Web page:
fluffyrabbit01 Wed 21-Feb-18 11:22:12

goodness me.. I'm glad my DS and DD don't have you deciding their fate noble giraffe. What if someone bothered to make sure that quadratics and simultaneous equations were understood. This thread appears to be talking about selective schools. I have teenagers at selective schools and to me so much is dependant on whether they believe they can do it. The individual teacher makes all the difference.

noblegiraffe Wed 21-Feb-18 11:30:45

I'm glad my DS and DD don't have you deciding their fate noble giraffe

What, because I understand how the maths curriculum works?

You can't teach them simultaneous equations if they can't solve normal equations or substitute into expressions. The maths curriculum is a tower and it needs the bricks below to be in place before progressing further.

If students in a selective school are being entered for foundation then I would have strong doubts about the quality of the maths teaching at the school, but that is unfortunately not unexpected these days as there is a critical shortage of maths teachers. Believing you can do something is all well and good but if you haven't been given the tools to do it then you're onto a non-starter.

fluffyrabbit01 Wed 21-Feb-18 11:53:16

Noble giraffe- How do you know I don't understand how the maths curriculum works?!! Not rocket science to someone with a Masters in science (won't say what!).
I think you have clarified Pieinthesky's initial post- why is a school like St Cats doing foundation maths? Either the initial 11+selection was poor or the maths teaching is weak!! Or they don't want any higher papers lower than a 6 and can leave the foundation paper results out of their statistics.

PickleFish Wed 21-Feb-18 12:08:16

But that makes no sense - believing you can solve an equation doesn't help. You have to be able to do it. If you can't, they pushing you on to harder and harder equations is pointless. The teachers will be doing their utmost to make sure the child CAN solve the basic equations, and once they can demonstrate that, they'll be taught how to do harder ones. They need to have enough time to learn that before the exam, though. They will start the basics of the curriculum early, and when they are able to do those topics well, the teachers will build on them. It's in all their interests to get children as far as possible, but pointless to force them to sit through topics that are beyond them at that stage. It's not saying that they're beyond them forever - as soon as they can and do demonstrate mastery of the basics, they will be taught harder stuff. You're not holding them back from higher level topics that they might magically be able to do if they just believed in themselves - if they can't do the basic steps, you need to teach them that, and teach it well. And yes, encourage them to believe that they can do more.

Obviously some of it depends on how the timetable and sets work at a given school; you can't be forever moving people at a completely individualised pace for every topic, and there does come a point where decisions have to be made overall about which is the best paper.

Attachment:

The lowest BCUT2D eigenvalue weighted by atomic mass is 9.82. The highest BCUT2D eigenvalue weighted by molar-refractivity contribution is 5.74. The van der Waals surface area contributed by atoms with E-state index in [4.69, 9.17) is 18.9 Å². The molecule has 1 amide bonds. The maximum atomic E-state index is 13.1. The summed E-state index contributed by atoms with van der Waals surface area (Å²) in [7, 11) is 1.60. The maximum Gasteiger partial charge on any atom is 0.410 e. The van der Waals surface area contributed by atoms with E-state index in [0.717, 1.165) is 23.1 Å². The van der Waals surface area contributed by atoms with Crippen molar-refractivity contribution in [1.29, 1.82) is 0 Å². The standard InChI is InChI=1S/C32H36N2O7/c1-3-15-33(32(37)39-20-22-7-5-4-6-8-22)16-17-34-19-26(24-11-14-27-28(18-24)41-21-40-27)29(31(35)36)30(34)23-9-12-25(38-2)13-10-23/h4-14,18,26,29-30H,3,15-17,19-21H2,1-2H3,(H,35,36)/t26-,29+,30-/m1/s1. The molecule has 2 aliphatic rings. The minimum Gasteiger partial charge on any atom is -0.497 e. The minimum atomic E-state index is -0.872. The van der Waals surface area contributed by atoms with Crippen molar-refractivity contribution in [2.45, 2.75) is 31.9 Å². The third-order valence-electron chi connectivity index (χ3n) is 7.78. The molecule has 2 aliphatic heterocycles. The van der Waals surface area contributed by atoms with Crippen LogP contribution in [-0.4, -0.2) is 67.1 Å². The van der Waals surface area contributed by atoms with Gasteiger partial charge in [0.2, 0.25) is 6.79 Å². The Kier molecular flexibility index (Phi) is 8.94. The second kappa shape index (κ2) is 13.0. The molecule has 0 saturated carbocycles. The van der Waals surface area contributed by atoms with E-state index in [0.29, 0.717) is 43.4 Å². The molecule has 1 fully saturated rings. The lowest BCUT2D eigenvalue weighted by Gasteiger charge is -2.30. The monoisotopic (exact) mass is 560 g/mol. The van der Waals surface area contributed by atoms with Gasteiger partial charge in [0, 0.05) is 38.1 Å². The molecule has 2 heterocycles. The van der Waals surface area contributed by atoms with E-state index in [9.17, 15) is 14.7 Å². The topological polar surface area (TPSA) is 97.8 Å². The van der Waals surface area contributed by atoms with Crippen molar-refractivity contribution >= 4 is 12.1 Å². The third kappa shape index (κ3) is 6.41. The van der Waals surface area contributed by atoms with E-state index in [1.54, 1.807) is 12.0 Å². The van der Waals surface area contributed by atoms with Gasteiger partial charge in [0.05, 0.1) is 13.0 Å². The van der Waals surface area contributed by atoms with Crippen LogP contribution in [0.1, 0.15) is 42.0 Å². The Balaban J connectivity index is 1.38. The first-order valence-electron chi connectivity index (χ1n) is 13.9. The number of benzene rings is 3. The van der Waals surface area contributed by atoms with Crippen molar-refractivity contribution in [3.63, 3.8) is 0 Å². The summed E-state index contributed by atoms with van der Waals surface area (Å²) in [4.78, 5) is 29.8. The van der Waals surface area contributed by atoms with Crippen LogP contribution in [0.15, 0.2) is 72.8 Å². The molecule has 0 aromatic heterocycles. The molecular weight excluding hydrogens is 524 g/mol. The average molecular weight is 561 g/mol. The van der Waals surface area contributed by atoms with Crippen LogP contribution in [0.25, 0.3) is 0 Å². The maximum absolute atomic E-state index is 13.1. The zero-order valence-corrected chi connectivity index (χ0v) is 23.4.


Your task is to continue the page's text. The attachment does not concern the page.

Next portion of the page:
but unlike some subjects where confidence and belief mean that you could suddenly tackle harder topics whether or not you've done well in lower years, maths means you do still have to learn the lower stuff and show you can do well in it. Once a student can do that, then they should be moved up and given the chance for harder work.

I do have a pupil I tutor doing foundation maths who i think would be capable of higher, and who just doesn't show what he knows on exams. And has very slow processing speed, to boot. But that is a different issue. He does in fact understand the lower level stuff, and I think could be moved on, if there were an assessment that allowed him to show it. It is compounded by the fact that at his school, there is very little set-changing, and only once a year, so you do run into problems of running out of time to be taught the higher stuff, once you've demonstrated you can cope with the lower level material. And I do think that is wrong.

But that's different that just saying that all children should be taught the higher level stuff just in case they turn out to be really good at it - they need to demonstrate some understanding on the lower level stuff first, because it all builds on those skills.

I'm all for not limiting a child - encourage them to show what they can do, to do well in their current set, and to have the chance to move up to harder stuff - but it doesn't mean that higher sets are right for every child. If you spend too much time trying to learn harder stuff that you don't understand, then you are in danger of not having enough time to really solidify and practice the more basic skills - and then you can end up with nothing.

noblegiraffe Wed 21-Feb-18 12:23:18

Not rocket science to someone with a Masters in science (won't say what!).

I've got a Masters in maths if this is a competition. As someone who cruised to top grades at school it was bog all use in understanding how to deal with students who don't simply power through the curriculum.

Pickle said it way more eloquently than me though.